Charging System Failure after replacing alternator

Recently had an issue with my Alternator where it had a chunk of metal lose inside so I ended up replacing it with a brand new one from AutoZone. Recently, after only a month, I am running into issues with my car having a “Charging System Failure” I took it to AutoZone to test the battery and alternator and they said my battery was bad. One battery replacement later, that didn’t work. I ended up replacing the the terminal connector to the positive post, still didn’t work. Any suggestions?

A few things to note is my car can make it a long distance but it runs on the highway between 11.48-12.09v it will have an occasional spike and hold at 14.2v after a good 20 miles. Then I stop the car go and fuel up and start it back up at it’s back to 12.09. Everything is new with the Charging system: Alternator, Battery, Positive Terminal connector, and Serpentine belt. I’m not really sure what else to do in order to fix it. I am going to take it back to AutoZone and see if they still say it’s the battery of course but prefer an opinion on the topic here.

AutoZone is in the business of selling parts they are not mechanics you need to have an independent shop look at it.

You don’t say what year your Pontiac is, but some GM vehicles have a battery current sensor on the negative battery cable.

2008 Grand Prix intermittent "charging system failure" and "battery saver mode" on DIC. The dealer I bought the car from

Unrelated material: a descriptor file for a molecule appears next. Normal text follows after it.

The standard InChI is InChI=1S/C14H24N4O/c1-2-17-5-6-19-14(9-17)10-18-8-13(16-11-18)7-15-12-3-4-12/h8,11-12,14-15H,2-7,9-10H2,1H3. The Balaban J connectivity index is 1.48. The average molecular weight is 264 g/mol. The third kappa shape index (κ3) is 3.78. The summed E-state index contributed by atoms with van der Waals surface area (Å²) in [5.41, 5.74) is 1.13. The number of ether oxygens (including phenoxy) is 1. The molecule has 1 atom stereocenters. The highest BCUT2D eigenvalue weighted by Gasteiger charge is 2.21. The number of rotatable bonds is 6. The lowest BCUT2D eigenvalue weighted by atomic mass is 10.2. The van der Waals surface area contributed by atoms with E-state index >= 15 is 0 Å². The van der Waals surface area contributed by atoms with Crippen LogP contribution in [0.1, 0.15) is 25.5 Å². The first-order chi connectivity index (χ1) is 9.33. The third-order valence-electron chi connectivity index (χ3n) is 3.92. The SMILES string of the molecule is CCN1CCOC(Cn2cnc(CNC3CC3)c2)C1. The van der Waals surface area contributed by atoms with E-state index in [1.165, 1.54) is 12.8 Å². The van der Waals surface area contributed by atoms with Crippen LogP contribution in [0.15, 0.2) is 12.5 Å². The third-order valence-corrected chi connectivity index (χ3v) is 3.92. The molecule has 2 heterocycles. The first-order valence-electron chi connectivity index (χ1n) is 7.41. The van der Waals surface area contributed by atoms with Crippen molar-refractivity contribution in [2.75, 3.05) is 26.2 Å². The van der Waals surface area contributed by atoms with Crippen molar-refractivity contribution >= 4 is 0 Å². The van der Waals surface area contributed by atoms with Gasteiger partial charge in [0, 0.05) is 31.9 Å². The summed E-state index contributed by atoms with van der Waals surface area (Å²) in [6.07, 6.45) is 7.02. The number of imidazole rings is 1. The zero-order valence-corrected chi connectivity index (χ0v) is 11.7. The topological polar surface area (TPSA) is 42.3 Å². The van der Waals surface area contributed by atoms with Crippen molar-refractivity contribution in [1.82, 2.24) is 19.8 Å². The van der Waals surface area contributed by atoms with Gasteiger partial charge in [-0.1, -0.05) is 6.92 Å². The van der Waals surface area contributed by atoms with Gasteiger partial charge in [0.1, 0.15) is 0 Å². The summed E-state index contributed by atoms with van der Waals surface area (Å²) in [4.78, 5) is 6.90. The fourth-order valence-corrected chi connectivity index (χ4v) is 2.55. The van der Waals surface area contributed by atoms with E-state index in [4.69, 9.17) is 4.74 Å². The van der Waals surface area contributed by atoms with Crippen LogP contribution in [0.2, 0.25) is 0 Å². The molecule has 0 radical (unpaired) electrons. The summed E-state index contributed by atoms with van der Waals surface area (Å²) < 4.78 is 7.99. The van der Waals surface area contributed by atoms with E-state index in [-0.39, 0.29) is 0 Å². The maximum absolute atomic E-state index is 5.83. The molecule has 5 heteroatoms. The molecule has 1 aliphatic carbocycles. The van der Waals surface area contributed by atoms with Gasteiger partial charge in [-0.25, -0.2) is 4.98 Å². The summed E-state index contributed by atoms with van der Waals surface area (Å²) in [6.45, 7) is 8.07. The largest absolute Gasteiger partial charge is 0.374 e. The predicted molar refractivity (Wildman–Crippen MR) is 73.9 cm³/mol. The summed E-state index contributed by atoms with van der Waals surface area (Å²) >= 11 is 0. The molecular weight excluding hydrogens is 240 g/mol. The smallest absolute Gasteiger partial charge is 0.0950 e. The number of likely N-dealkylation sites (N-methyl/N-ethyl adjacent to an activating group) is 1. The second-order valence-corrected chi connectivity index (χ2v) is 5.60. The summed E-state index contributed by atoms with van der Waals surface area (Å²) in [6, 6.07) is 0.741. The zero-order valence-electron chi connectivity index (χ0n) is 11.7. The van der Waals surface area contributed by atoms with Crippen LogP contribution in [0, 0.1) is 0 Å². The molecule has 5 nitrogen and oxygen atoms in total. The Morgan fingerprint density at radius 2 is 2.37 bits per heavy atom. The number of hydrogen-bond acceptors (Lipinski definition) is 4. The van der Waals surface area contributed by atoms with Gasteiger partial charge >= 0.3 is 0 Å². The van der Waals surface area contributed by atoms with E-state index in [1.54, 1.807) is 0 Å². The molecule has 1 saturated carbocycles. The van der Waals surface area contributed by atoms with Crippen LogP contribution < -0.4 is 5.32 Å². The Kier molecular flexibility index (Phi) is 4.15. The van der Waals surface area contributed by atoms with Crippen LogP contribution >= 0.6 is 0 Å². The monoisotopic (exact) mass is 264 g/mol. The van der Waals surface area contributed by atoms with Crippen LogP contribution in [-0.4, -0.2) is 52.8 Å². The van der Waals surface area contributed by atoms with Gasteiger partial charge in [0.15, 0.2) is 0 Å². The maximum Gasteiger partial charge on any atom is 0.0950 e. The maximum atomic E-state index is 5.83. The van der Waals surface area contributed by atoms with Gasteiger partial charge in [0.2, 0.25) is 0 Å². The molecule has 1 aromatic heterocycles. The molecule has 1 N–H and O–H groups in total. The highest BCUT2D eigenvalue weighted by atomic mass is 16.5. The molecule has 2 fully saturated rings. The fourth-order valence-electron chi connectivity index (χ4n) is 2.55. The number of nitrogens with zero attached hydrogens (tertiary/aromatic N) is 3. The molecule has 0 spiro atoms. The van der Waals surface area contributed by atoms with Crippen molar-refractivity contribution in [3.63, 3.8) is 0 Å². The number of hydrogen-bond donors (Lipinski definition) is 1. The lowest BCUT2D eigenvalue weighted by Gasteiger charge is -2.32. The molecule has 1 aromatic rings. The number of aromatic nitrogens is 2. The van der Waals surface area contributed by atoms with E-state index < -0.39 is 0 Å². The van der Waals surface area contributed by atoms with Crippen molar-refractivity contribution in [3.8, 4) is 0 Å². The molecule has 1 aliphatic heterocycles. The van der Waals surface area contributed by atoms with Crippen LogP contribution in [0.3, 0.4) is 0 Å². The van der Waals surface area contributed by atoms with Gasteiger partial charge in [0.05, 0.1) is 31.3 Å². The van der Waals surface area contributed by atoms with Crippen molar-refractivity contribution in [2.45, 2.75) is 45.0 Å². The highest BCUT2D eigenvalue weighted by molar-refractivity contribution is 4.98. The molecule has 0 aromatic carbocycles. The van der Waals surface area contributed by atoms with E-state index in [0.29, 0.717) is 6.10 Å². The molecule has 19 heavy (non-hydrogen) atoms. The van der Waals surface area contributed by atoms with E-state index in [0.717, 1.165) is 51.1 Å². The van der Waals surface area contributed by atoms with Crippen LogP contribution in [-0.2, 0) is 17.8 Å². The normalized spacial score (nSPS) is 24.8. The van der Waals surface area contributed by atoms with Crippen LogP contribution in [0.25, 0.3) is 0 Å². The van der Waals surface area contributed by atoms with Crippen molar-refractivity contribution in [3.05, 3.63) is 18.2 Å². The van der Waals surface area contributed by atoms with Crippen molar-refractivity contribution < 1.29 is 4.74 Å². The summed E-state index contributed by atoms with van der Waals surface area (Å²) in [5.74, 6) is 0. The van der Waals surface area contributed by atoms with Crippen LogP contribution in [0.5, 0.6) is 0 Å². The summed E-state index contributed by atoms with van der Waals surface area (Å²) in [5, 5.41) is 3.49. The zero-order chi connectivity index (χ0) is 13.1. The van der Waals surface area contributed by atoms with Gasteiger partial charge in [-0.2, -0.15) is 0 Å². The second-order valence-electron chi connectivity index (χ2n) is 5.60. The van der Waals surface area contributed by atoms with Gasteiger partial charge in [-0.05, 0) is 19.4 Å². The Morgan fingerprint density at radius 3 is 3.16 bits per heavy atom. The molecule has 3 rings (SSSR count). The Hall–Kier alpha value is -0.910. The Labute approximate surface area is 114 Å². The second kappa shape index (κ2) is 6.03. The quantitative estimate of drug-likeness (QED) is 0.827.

When these fail, the charging system can act erratically.



It’s a 2007 Pontiac Grand Prix GT. I did see this on the negative cable. Is there any way to test this sensor? Or do you kind of just replace and hope for the best?

You replaced everything else.

Why stop now?

Replace it.


I’ll give this a try and reach back out with results.

On a side note, I have had a new alternator fail from autozone a month after I bought it. voltage was all over the places. low to overcharging.

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There could be a problem with the current sensor possibly. I don’t know how the charging circuit is using that sensor in the charging circuit so I can’t help you much with that. You should be able to check the resistance of the sensor and get some sort of reading, but I don’t know what a normal reading should be. As a guess I would suspect a fairly low resistance would be normal.

I suspect the problem is within the replacement alternator, since that was changed out and worked for a while at least.

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You might check the junction terminal connection. GM vehicles generally have a main fuse or junction terminal connection and all electrical power except the starter motor windings go through that junction.
With age and being located near, or under, the battery the connections get corroded and can cause things to become erratic or flat quit. There should be a lead from the alternator to that connection.

SAAB (part of GM) also had this issue. While in CO in a SAAB I used to own I checked into a hotel. Came out and nothing. Everything dead but I kind of had an idea. Cleaned the junction terminal and all was well. Note to self. Check that before leaving the house…

My son also had this issue once on his 1996 Camaro but like the SAAB it’s easily diagnosed and fixed.